The tourism industry is set for a major boost after treasury allocated an additional R494m for tourism promotion. The industry is seen as playing a central role in growing employment and ensuring inclusive economic growth.

According to treasury, in 2015, 4.5% of the total workforce was employed in tourism, accounting for 711,746 people, and the sector contributed 3% to GDP.

Tshifhiwa Tshivhengwa, CEO of the Federated Hospitality Association of Southern Africa, welcomed the funding allocation, saying this would go a long way to get more people to visit SA and create more jobs.

"This is long overdue. The industry has been underfunded for years. It is about time that it is recognised as one of the economic drivers," he says. Tshivhengwa says tourism surpasses the mining sector in terms of employment and ‘needs to be taken seriously’.

"Finally, the message of travel and tourism as a key economic driver (though not yet regarded as an economic sector by the department of trade & industry, which is something we wonder about) is filtering through government speeches and plans," says Mmatšatši Ramawela, CEO of the Tourism Business Council of SA (TBCSA).

In terms of the budget allocations the reality is that finance minister Pravin Gordhan "did not have much room to manoeuvre," she says.

However, the TBCSA is pleased that government was able to source additional funds for tourism promotion. "This allocation and the significant mention of tourism in various parts of his [Gordhan’s] speech sends a clear signal that government is beginning to embrace this sector. We now look forward to hearing from the national tourism minister on how the increased funding will be used in his own budget vote later this year," says Ramawela.

Business Day reported last week that in 2016 more than 10m international tourists arrived in SA‚ 13% more than in 2015, according to Statistics SA. This is well over the world average growth rate of 3.9% for the same period.

The UK remained the leading source market for overseas arrivals to SA last year with 447,840 visitors, followed by the US with 345,013 and Germany at 311,832. China is the leading growth market‚ with year-on-year growth recorded at 38%. Arrivals from India grew by 22%. There was an 11% growth in tourist arrivals from Africa, bringing the total for 2016 to 7.5m.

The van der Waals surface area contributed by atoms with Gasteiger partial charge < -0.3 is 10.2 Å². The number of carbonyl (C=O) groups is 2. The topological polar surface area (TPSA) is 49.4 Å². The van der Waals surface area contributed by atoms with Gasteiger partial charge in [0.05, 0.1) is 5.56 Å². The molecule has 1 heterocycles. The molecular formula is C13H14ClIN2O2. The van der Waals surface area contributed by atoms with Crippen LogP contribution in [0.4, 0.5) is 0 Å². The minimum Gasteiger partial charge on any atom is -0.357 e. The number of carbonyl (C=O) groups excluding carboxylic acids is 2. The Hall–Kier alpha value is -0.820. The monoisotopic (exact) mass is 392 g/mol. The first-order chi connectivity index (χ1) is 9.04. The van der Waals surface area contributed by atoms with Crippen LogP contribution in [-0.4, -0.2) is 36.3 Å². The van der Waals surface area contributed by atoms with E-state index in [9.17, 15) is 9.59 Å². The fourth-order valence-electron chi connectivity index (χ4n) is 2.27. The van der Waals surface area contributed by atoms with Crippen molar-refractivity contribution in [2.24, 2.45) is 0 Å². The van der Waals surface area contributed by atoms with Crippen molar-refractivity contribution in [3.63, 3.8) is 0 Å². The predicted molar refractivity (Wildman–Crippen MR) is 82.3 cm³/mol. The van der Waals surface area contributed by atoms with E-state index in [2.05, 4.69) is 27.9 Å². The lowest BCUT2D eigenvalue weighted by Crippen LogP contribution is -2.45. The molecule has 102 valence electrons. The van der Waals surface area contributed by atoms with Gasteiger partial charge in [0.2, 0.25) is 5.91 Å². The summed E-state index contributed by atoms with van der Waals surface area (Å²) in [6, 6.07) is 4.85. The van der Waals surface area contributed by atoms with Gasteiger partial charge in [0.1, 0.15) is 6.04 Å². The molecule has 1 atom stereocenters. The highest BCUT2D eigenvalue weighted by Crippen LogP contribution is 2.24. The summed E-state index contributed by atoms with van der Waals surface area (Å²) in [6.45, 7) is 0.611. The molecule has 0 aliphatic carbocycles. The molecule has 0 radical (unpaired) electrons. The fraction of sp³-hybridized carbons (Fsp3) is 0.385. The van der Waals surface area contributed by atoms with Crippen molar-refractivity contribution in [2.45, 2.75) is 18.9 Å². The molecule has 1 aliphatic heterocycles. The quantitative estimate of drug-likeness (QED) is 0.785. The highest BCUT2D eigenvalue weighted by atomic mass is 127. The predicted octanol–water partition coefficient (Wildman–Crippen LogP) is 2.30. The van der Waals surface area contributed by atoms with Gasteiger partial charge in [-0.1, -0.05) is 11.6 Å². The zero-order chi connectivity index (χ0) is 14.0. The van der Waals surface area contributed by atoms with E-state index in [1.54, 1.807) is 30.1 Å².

According to treasury, the tourism department relies on SA Tourism to market the country. The organisation is mandated to grow local and overseas tourist numbers and tourist spending, which in turn supports jobs and economic growth. Additional funding of R174m has been allocated to the organisation over the medium term to increase marketing in established and emerging markets.

The department is set to transfer R1.1bn over the medium term to the Working for Tourism project through the expanded public works programme. This is expected to create 10,629 full-time-equivalent jobs by 2019/2020. The department will also spend a further R124.8m through the Enterprise Development & Transformation subprogramme, which aims to transform and increase the geographical spread of the tourism sector, to provide developmental support to 1,400 rural tourism enterprises over the medium term.

Through the Destination Development programme, the department plans to work with municipalities and communities to develop the underused public recreation facilities that they own into tourism destinations. It has allocated R200m for this initiative.

Yudhvir Seetharam, head of analytics at FNB, said in a statement recently that SA has remained a popular luxury destination for many international travellers, especially as it offers a world-class experience from shopping to pristine beaches and unforgettable safaris at a fraction of the price.

A weaker rand makes for a favourable exchange rate for foreign tourists travelling to SA. Locals who would have otherwise travelled abroad, will most likely travel within the country, creating a greater income stream for tour operators, transport, hotels, and bed & breakfasts, according to Seetharam.

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